A Memphis (TN) Fire Department ambulance. (Photo by Thomas R. Machnitzki / firstname.lastname@example.org.)
By Michael Morse
The officer in charge of the advanced life support (ALS) engine company does not have to be the one who keeps the crew engaged in emergency medical services (EMS), but he certainly can be. Most firefighters enter the profession with the understanding that they will be responding to EMS calls. What they may not know is that the opportunity to save a life will present itself on an EMS calls far more often than on a fire or rescue run.
Saving a life is the most gratifying experience a firefighter will have. The fires, training, drills, monotony, housework, and box alarms come with the territory, as does EMS. However, few of the activities in a firefighter’s shift allow the job satisfaction we all crave more than a successful EMS call.
A good officer will never allow his crew to take EMS for granted. Good officers (and firefighters) will embrace the opportunity that EMS creates and show, by example, how to get the most out of every call. Enthusiasm is contagious, and so is contempt. Having contempt for the part of the job that will bring more than its share of satisfaction is ridiculous.
When I was in charge of ALS Rescue Co. 1 in Providence, Rhode Island, the fire companies that we ran with responded to more than 3,000 calls a year, and some companies ran well over 4,000. Approximately 70 percent of those calls were EMS related. Scattered between the EMS calls were the usual mishmash of box alarms, fuel leaks, high-angle rope rescues, elevator emergencies, and building fires. The vast majority of crews treated EMS with the respect it deserved. The few that saw it as in interruption to their day missed out on what could have been some very memorable moments.
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Fire companies are usually first on scene in life-threatening emergencies. They are the ones who assess the severity of a situation, begin CPR and defibrillate when needed, get a cohesive story out of distraught people for relay to incoming units, and create a calm and professional atmosphere where chaos could reign. They are a vital component to every aspect of our response.
“Engine 10 to Rescue 1, heroin overdose, we’re working him now.”
“Rescue 1, received the message, e.t.a. three minutes.”
A few years ago, the patient would have been dead by the time we arrived. Instead, the fire companies in Providence, like much of the U.S., are ALS equipped. Three minutes is a lifetime. A person who has overdosed on a narcotic experiences respiratory distress initially. It’s all part of the high, manageable most of the time; the drug abuser has a chance of coming out of it on his own. Their respiration’s start slowing, from 18 to 20 minutes, down, down, down to about 10. If they are fortunate and have people nearby who are not too high to recognize the problem, then they have a chance. If there is nobody around, the patient often dies. The respiration’s slow to 8, then 6, 3-2-1…0. The heart continues pumping oxygen-starved blood through the body until it too shuts down. The patient dies; a peaceful descent into the other world, never aware of their final moments.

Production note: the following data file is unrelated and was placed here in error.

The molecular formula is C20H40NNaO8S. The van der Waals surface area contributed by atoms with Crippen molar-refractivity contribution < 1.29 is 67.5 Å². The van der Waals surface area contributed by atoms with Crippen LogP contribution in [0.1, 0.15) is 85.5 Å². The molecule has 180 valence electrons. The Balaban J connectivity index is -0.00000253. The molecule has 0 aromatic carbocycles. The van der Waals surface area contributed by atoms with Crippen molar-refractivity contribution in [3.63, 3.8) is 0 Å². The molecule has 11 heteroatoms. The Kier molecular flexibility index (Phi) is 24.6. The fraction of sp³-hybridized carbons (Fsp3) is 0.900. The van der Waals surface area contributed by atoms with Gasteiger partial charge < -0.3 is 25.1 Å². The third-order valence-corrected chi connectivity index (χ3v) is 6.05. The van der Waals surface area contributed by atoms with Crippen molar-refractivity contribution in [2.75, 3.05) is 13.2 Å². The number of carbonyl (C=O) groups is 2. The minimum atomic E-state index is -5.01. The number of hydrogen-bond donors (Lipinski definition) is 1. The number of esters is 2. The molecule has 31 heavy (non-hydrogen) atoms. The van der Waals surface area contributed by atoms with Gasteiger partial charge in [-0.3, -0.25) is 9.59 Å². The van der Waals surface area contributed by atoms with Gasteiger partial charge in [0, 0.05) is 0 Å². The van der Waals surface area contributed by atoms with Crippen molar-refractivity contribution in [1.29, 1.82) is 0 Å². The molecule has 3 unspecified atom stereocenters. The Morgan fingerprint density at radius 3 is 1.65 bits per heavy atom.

“Engine 10 to Rescue 1, we’re bagging.”
“Rescue 1, received, on scene.”
The guys from the engine are assisting ventilations; the patient must have stopped breathing. A crowd watches as we get out of the ambulance with the blue bag and walk down some stairs into a basement apartment. The patient looks like a corpse, soaking wet, pink sputum leaking from his nose and mouth. The smell of vomit rises from a lumpy puddle next to his head. We work around it.
A line has been established. Bill, one of the medics on the 10s pushes 2 mg of naloxone. Keith continues to bag the patient, who remains motionless on the filthy floor as we get the gear ready to carry him out. After what seems like an hour but was actually only two minutes, I see signs of life. The eyes start to flutter. He coughs. He opens his eyes. Keith stops bagging. We get him on a board and carry him outside.
The members of Engine Co. 10 saved that man’s life and the lives of dozens of people while I responded from 10 minutes out with the ambulance. Those saves never made the news; medals were never given out; and, without fanfare, the companies involved simply went back in service. But news stories are fleeting, and medals are nice, but nothing can beat the day-to-day satisfaction of making a difference simply because the crew embraces their role as competent and motivated EMS providers.
Michael Morse is a former captain with the Providence (RI) Fire Department (PFD), an author, and a popular columnist. He served on PFD’s Engine Co. 2., Engine Co. 9, and Ladder Co. 4 for 10 years prior to becoming an EMT-C on Rescue Co 1 and Captain of Rescue Co. 5.